Thinking Out Loud

January 6, 2019

The Church Today Viewed Through the Lens of Tomorrow

I have strongly come to believe that if Jesus Christ’s second coming does not otherwise interrupt the trajectory of Evangelicalism in North America, Australia/New Zealand and Western Europe, that something like the following will be written about us in the not-so-distant future:

They allowed music to be an all-important feature of their gatherings to the point where it became a dominant factor in shaping their view of God and His ways and attracting people to their churches. They did so at the expense of songs of testimony, songs of proclamation, songs of commitment, songs of assurance, songs narrating the history of God’s people, and songs after the pattern of the Psalter which reiterate passages from the scriptures.

They created a generation with an incomplete picture of the work of the Church and the purposes of God; trading this to sing platitudes often distant from their hearts.

…At least that’s my opinion.


  1. You are so right. They forget to worship. The thing is that this has been happening slowly over many year. Personally, I think that this is the product of a generation raised on apologetics. Oh, and veggie tales.

    Comment by Andie — January 6, 2019 @ 3:55 pm

    • Apologetics? Like, the practice of making reasoned defense and logical arguments supporting our faith? I’m not sure that would contribute to a shallow expression of “worship” in music.
      The more I know that God is real and Christ is risen as a fact of history – instead of relying merely on how I feel about it, or whether I had a mountaintop experience last week during the singing – the more confident I am that I haven’t followed cleverly devised fables or winds of “new” doctrine. Apologetics serves an essential purpose in the church’s response to a skeptical and hostile world.

      Comment by sonworshiper — January 9, 2019 @ 8:47 pm

  2. I see what you’re saying, but I think those songs are still out there… we just have to go looking for them instead of maybe the top of the charts albums from whichever worship band.
    Nichole Nordeman has some profound lyrics that dig deeper. Rich Mullins always brought powerful perspectives and a sense of living out worship in the real world. NF is a rapper who keeps his razor-sharp lyrics clean and speaks openly about the struggles he deals with. Matt Redman is a modern lead worshiper who I see making intentional steps to ensure the church has more songs than simply “God You’re good, ‘cause You make me feel good.”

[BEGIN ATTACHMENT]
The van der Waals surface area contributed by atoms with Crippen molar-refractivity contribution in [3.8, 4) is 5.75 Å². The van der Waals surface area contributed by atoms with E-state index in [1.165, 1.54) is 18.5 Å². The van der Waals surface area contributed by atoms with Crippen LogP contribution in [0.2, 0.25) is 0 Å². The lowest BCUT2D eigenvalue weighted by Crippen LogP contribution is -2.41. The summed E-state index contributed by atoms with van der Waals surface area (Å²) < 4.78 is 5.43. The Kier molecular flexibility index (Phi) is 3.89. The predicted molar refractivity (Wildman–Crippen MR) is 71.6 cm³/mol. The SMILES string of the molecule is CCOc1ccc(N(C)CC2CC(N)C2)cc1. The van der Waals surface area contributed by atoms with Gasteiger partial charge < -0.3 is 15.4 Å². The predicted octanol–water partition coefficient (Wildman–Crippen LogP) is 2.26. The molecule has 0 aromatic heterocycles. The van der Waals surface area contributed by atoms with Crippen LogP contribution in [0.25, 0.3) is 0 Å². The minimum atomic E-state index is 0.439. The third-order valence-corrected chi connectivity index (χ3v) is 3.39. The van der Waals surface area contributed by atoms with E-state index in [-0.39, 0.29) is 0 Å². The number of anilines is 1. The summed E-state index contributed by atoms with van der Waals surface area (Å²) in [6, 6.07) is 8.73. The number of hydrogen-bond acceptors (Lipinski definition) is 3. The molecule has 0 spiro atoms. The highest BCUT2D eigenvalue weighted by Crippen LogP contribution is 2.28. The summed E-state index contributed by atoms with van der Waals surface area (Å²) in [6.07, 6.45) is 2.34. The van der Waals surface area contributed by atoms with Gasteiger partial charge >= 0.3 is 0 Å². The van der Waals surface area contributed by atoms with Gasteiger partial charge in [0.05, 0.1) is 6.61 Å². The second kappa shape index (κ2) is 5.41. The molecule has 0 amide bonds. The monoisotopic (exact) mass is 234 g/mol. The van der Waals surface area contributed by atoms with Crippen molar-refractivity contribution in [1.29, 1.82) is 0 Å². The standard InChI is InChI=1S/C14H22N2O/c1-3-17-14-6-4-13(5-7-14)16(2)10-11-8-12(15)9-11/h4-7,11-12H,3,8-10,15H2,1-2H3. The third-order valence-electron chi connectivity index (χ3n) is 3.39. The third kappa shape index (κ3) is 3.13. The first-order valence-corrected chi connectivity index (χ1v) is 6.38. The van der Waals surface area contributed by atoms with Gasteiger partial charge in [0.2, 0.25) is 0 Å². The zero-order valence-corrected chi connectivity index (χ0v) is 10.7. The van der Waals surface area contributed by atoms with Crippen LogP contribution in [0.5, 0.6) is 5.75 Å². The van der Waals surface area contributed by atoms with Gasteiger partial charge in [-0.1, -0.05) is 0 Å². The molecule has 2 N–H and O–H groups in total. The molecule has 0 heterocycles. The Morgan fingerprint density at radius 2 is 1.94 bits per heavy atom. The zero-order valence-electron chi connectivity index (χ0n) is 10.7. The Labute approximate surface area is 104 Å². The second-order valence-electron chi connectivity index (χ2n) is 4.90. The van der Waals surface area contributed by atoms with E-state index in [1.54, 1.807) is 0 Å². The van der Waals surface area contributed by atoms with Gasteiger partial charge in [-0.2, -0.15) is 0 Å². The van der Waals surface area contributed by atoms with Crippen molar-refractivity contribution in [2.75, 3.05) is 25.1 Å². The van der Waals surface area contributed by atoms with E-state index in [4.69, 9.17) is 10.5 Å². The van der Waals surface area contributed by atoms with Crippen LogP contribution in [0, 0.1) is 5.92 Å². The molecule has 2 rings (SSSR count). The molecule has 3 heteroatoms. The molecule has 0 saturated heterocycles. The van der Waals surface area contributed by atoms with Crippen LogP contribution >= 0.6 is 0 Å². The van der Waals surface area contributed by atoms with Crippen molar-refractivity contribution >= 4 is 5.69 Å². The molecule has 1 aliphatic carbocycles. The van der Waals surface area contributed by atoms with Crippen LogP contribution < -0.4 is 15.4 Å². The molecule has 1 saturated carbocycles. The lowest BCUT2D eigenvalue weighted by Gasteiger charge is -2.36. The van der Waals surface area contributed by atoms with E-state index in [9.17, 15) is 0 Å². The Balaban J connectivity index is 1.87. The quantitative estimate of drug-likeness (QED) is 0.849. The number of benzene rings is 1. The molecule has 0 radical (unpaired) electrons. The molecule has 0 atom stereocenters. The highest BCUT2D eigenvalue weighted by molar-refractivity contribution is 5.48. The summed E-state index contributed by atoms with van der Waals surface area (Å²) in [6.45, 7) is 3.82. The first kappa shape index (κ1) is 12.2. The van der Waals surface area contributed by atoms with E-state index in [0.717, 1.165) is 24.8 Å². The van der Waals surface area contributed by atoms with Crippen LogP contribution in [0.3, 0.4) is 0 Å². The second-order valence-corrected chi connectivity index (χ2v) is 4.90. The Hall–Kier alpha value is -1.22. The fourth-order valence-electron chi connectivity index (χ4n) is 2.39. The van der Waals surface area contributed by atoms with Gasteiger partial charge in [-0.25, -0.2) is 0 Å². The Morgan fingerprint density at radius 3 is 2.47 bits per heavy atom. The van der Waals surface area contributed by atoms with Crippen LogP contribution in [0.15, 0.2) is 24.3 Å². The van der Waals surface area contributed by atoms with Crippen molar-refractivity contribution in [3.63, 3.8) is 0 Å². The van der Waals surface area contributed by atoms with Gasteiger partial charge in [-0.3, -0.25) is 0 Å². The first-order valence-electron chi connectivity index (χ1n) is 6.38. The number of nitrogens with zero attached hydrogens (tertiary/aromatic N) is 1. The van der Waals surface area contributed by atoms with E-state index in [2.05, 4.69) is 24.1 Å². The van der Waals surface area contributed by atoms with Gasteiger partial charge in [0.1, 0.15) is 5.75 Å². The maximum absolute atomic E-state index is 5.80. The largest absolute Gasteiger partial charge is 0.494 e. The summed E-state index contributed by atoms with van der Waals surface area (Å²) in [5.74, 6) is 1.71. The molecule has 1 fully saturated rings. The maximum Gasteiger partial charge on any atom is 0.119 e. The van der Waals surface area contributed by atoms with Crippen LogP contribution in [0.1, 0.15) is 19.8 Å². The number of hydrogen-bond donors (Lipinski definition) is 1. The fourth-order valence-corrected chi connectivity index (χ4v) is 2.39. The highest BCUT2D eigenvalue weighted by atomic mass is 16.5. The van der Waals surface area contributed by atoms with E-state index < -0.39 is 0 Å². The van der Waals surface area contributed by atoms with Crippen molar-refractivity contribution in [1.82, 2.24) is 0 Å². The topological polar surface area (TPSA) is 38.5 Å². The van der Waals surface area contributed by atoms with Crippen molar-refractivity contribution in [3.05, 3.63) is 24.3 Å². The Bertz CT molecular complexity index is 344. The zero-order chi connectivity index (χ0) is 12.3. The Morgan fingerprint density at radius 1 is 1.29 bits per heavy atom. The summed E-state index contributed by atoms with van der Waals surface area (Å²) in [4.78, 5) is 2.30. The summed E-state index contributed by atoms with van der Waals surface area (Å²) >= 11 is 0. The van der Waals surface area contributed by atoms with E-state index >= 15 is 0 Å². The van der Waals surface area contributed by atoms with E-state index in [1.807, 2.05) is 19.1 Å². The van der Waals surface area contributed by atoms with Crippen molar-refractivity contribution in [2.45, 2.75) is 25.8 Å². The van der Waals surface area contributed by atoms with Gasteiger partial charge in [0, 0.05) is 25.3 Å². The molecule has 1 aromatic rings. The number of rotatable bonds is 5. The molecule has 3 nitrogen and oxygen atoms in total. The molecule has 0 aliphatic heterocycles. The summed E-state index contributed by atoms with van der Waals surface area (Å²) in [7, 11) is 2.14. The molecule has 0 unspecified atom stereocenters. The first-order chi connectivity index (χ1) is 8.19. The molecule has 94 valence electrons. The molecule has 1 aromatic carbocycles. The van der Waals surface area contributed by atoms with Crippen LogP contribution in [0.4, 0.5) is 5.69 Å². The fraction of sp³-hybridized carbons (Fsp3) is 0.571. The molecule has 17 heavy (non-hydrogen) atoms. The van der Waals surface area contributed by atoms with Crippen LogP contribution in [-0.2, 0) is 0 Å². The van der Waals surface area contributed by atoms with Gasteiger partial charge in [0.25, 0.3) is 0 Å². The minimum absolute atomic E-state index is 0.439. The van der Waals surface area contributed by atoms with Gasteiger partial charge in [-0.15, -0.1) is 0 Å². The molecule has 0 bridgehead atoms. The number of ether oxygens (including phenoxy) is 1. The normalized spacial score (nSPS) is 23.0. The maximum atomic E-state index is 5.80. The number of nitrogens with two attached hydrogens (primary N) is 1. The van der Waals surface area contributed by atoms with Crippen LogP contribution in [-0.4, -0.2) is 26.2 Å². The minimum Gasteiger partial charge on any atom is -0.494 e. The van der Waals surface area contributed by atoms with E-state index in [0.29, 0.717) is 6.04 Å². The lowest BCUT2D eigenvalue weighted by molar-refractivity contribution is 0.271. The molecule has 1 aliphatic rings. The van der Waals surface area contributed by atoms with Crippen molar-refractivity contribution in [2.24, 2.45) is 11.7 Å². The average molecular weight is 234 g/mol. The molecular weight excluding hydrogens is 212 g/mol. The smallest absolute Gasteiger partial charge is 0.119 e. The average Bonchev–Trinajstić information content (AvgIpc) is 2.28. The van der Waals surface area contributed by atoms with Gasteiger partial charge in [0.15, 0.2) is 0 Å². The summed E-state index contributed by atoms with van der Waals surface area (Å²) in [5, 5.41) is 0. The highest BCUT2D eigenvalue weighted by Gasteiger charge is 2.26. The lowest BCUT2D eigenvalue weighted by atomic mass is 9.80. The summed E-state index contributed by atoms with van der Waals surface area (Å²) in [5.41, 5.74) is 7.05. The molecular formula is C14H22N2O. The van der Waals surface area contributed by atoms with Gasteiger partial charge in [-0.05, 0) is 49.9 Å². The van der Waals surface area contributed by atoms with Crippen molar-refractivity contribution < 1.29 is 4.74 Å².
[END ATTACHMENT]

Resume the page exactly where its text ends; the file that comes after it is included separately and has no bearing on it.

I’m betting that if I dug deeper into Gospel, I would also find a lot more of the testimony songs.

    Comment by sonworshiper — January 9, 2019 @ 8:52 pm

    • Thanks for your comments. I wasn’t sure about the apologetics reference either. There is a bit of a backlash against apologetics in some circles right now, and I understand that you can’t just base your faith on logical, propositional arguments. You can argue deism, but it won’t point to Christ. If you argue the resurrection, well, that’s more specific. If you actually meet Christ in the pages of scripture, that’s even better.

      Not sure where that leaves us however with respect to music. Also, if someone wants to talk about Veggie Tales, again some of that was simply values-based, but some episodes were directly related to Bible stories. I just don’t get how we go from that to vertical worship; I don’t see the connection.

      Your music examples were well-chosen. I love Rich Mullins — did you see the movie Ragamuffin? — and Matt Redman, like many of the UK worship leaders, has much to offer us.

      Comment by paulthinkingoutloud — January 10, 2019 @ 7:58 pm

      • I did see Ragamuffin, and read the book by Brennan Manning if memory serves. The perspectives Manning wrote and Mullins put to music seemed quite profound and opened me to a bigger impression of God than I had at first.

        Comment by sonworshiper — January 11, 2019 @ 6:45 am

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